• an ability to communicate effectively with a range of audiences
  • an ability to recognize ethical and professional responsibilities in engineering situations and make informed judgments, which must consider the impact of engineering solutions in global, economic, environmental, and societal contexts
  • an ability to function effectively on a team whose members together provide leadership, create a collaborative and inclusive environment, establish goals, plan tasks, and meet objectives
  • an ability to develop and conduct appropriate experimentation, analyze and interpret data, and use engineering judgment to draw conclusions
  • an ability to acquire and apply new knowledge as needed, using appropriate learning strategies

Programmatic Admission Requirements

For admission to the Bachelor of Engineering, Engineering: Electrical Engineering program, applicants must have completed preparation in mathematics equivalent to pre-calculus or higher. A review of high school or college transcripts showing completion of this requirement will be conducted during the admission process.

Please visit our AMU or APU undergraduate admission page for more information on institutional admission requirements.

Need help?

If you have questions regarding a program’s admission requirements, please contact an admissions representative at 877-755-2787 or info@apus.edu.

Degree at a Glance

General Education Requirements30
Major Required78
Select one of the following concentrations:14
Final Program Requirements6
Total Semester Hours128

Degree Program Requirements

General Education Requirements (30 semester hours)

Arts and Humanities (6 semester hours) 1
PHIL200Introduction to Ethics3
STEM270Thinking and Acting Ethically3
Civics, Political and Social Sciences (6 semester hours) 1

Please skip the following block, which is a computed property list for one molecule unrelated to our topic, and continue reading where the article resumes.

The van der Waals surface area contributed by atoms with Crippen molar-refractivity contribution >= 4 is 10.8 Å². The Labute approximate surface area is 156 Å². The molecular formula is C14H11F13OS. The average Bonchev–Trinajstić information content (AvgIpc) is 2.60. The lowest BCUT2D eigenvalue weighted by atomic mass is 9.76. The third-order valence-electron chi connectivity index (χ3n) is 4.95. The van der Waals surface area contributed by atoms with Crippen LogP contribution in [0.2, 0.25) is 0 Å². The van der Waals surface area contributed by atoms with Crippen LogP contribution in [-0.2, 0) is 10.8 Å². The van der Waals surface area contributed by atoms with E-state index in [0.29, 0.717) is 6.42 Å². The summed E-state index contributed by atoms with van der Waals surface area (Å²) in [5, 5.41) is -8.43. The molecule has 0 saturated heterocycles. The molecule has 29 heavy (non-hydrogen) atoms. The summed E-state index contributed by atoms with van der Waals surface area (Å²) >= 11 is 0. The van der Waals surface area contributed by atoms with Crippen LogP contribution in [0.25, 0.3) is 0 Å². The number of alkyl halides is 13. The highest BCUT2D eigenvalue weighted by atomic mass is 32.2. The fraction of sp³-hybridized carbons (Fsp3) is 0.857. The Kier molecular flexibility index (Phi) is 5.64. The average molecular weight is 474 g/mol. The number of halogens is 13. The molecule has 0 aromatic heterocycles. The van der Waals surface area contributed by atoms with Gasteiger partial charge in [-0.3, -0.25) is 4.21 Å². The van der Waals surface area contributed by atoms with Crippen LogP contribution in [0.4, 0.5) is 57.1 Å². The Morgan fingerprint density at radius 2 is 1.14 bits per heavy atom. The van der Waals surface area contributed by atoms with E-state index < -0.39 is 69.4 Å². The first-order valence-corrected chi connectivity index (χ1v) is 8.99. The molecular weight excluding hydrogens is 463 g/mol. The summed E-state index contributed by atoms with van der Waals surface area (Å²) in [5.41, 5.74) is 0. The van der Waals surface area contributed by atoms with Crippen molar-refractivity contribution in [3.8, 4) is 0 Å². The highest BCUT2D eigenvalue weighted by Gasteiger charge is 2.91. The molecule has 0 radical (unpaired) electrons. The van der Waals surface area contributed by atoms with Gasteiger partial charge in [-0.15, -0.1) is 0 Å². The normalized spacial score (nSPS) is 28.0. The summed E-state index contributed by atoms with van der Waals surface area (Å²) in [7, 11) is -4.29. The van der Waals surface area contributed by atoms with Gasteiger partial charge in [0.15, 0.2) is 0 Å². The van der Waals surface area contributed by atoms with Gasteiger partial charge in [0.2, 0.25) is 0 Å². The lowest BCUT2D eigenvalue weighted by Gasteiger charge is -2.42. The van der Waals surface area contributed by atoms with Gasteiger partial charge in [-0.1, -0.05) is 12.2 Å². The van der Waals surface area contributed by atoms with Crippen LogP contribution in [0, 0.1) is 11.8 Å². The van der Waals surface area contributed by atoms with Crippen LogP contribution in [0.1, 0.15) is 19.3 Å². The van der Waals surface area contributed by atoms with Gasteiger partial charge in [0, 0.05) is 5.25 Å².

STEM280Exploring Society and Cultures via Science Fiction3
Select 1 course from the following:3
Introduction to Anthropology
Introduction to Cultural Anthropology
Human Sexuality
Social Media and Society
Intercultural Communication
Microeconomics
Macroeconomics
Humane Education: A Global Interdisciplinary Perspective
Introduction to Geography
Practical Food Safety and Awareness
International Relations I
Forgotten America--Under Represented Cultures in American Literature
Four Points of the Compass: Culture and Society Around the World
Introduction to Political Science
American Government I
Introduction to Psychology
Introduction to Sociology
Social Problems
American Popular Culture
Communication: Writing, Oral, and Multimedia (9 semester hours)
COMM120Information and Digital Literacy3
ENGL110Making Writing Relevant3
ENGL220Technical Writing3
History (3 semester hours)
STEM185The History and Context of STEM3
Mathematics and Applied Reasoning (3 semester hours)
MATH225Calculus3
Natural Sciences (3 semester hours)
STEM100Introduction to STEM Disciplines3
Total Semester Hours30

Major Required (78 semester hours)

MATH220Linear Algebra3
Select 1 course from the following:4
General Chemistry I with Lab
General Biology I with Lab
ELEN100Introduction to Electrical Engineering3
MATH210Discrete Mathematics3
SCIN233Physics I with Lab4
MATH226Calculus II3
ENGR200Introduction to Engineering and Computing3
SCIN234Physics II with Lab4
MATH240Differential Equations3
MATH227Calculus III3
ELEN2013
ELEN2103
ELEN2023
MATH303Probability and Statistics for Engineers and Scientists3